Another way to have this conversation is to start with the price of the album: “There are so many great images here that I know you’re going to want, so let me just tell you what we can do.  These beautiful albums (present sample playBOOK) are regularly priced at $XXX, but with the purchase of a 20×24 we offer them at $XXX AND, if you decide on a 24×30 the price drops even further to $XXX.  Ok, let’s not worry about that now, let’s get started.  I can’t wait for you to see these ‘cuz I know you’re gonna luv ‘em.”

Moving along, you show and select exactly as in the first example with the client putting loved, but not right for the wall, images in the album folder.  Don’t worry, every time she adds an image to that album folder she will be thinking “wall portrait” so she can get the discount.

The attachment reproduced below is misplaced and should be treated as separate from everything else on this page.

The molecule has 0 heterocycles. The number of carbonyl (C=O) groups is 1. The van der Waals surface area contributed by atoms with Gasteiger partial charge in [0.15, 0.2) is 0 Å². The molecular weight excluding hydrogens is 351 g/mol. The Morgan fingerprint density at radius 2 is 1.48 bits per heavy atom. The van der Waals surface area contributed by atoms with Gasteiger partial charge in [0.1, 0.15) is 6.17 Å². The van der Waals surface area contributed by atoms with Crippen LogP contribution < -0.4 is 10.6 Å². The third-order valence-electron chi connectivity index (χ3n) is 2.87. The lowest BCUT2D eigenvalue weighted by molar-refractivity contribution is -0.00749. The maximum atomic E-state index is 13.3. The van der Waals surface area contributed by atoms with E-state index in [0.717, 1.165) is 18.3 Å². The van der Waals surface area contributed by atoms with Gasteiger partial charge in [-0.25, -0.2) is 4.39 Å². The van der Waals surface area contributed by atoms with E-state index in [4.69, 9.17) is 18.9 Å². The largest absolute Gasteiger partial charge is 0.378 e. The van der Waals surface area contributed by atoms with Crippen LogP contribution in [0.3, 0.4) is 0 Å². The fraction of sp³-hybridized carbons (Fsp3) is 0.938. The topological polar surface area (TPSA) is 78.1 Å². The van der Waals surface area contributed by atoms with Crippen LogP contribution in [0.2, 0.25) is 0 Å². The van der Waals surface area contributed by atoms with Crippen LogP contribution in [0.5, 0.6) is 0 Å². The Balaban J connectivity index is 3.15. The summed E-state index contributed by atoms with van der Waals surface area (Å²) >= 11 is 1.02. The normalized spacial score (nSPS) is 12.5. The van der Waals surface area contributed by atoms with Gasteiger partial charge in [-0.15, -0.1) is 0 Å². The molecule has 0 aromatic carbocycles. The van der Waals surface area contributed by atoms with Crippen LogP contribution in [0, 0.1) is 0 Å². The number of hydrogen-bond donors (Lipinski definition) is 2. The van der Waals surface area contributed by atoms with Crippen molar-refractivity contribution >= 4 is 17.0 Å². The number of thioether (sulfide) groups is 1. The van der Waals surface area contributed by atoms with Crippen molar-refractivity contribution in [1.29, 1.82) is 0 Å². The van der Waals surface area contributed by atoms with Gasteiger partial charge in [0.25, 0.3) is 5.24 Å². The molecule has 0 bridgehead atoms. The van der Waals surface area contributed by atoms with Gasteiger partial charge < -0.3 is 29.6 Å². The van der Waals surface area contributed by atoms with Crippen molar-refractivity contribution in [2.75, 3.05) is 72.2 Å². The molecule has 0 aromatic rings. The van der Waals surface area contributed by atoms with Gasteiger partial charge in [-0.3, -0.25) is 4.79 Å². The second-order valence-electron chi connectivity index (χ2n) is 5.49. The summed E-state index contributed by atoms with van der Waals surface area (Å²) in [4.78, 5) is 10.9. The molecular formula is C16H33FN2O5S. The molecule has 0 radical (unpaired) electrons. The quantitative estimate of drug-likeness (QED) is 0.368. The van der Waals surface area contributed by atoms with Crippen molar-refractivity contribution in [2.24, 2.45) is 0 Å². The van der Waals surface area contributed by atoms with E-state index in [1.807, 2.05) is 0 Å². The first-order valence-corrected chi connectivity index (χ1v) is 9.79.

I hope these suggestions help.  The real key to the success of adding albums to your sale is planning ahead and making sure the album presentation becomes a part of your thinking and your process.  Buyers don’t add what they don’t think is expected, or is something that others don’t do.  Remind your client that everyone loves their albums.  Treat this add-on sale as an expectation, an “I want you to have this because it’s way cool and you’re going to love it“ feature. AND, think profits. A $300 album sale with a very simple layout is $225 profit that you would not have gotten otherwise.  It might not be you’re biggest sale, but wealth comes a little at a time.

Something added to every client’s order adds-up to increase your bottom line.

Peace out,
Christine